Making Metro-North a Priority

February 10, 2014

Metro-North is failing. From tragic safety flaws to service outages, the busiest commuter railroad in the nation does not meet the quality Connecticut commuters deserve.

We are all frustrated, but what can we do to fix the railroad’s problems?

First, every commuter can educate themselves about the causes of Metro-North’s shortfalls. Second, commuters can urge their lawmakers to make the right decisions when it comes to transportation funding.

Over the past few years, transportation in Connecticut has not received adequate support, and Metro-North suffers today as a result. Metro-North is plagued by outdated infrastructure and lack of advanced safety features, two problems that Connecticut could fix if we budgeted properly.

For too long, Metro-North was not a priority in Connecticut. Instead, officials moved funding that should have been spent on improvements to other projects.

Rather than seek federal funding for rail projects, the governor spent over $572 million on a dedicated busway from New Britain to Hartford – an unnecessary and extremely expensive project that will end up costing $63 million each mile.

Furthermore, over $187 million of taxpayer money was raided from the special transportation fund and placed in the state’s general fund. Moving these funds took vital resources away from transportation improvement projects, including safety and infrastructure updates Metro-North desperately needed.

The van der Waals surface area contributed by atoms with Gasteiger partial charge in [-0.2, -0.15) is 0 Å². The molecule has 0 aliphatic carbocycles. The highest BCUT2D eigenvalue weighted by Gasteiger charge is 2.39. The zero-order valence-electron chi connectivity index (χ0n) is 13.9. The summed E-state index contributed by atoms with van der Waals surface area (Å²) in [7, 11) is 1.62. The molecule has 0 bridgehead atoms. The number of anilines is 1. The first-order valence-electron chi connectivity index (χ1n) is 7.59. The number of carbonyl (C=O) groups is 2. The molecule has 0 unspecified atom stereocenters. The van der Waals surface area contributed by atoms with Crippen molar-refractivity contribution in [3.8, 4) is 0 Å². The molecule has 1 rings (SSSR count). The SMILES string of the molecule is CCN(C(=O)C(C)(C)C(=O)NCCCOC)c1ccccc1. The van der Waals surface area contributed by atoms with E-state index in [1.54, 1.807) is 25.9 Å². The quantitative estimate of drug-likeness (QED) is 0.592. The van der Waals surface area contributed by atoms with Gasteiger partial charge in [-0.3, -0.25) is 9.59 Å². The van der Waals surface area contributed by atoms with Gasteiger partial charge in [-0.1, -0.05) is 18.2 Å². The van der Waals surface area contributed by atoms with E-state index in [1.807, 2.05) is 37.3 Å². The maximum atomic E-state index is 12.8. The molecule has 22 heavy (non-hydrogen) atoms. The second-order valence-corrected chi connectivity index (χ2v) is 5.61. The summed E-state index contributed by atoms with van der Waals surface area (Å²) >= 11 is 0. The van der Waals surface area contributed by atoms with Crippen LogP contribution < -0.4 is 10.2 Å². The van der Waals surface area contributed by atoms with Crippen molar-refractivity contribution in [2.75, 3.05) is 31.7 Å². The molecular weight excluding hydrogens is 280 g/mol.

In addition to mismanagement of transportation funds, Connecticut leaders have a bad habit of spending money in the wrong places.

For example, the state spent $115 million to move the hedge fund Bridgewater Associates from Westport to Stamford. The funding was meant to create 1,000 jobs – meaning the state invested $115,000 per job, just to help a company relocate a few miles away.

Yet, Governor Malloy has only recently announced a $10 million Metro-North improvement project. For the busiest rail line in the nation that takes 60,000 commuters to work daily, that amounts to little more than $166 per commuter.

Compare $115,000 per employee to $166 per commuter, and it is hard to say that this unbalanced spending is anything but unsettling. We need more to make Metro-North safe, and it is time we all share this message with our governor, congressional delegation and state legislators.

It is so important to correct Metro-North’s failures because transportation downfalls affect quality of life for everyone.

For passengers, failures threaten their safety. For drivers, a failing railroad means more commuters choosing to drive to work, increasing traffic on already over-congested highways.

Long delayed commutes, on a train or in a car, extend work days and cut into precious family time. At the same time, the financial costs of commuting are growing, putting further strain on families. Even though Metro-North continues to fail, fares increased each of the past two years, and are scheduled to increase every year until 2018.

Clearly, we need action at all levels of government to put Metro-North on a path to improvement. We can start by asking our leaders to reassess their priorities, and make Metro-North a primary concern.

To improve our daily quality of life, let’s make Metro-North better and get it back on track.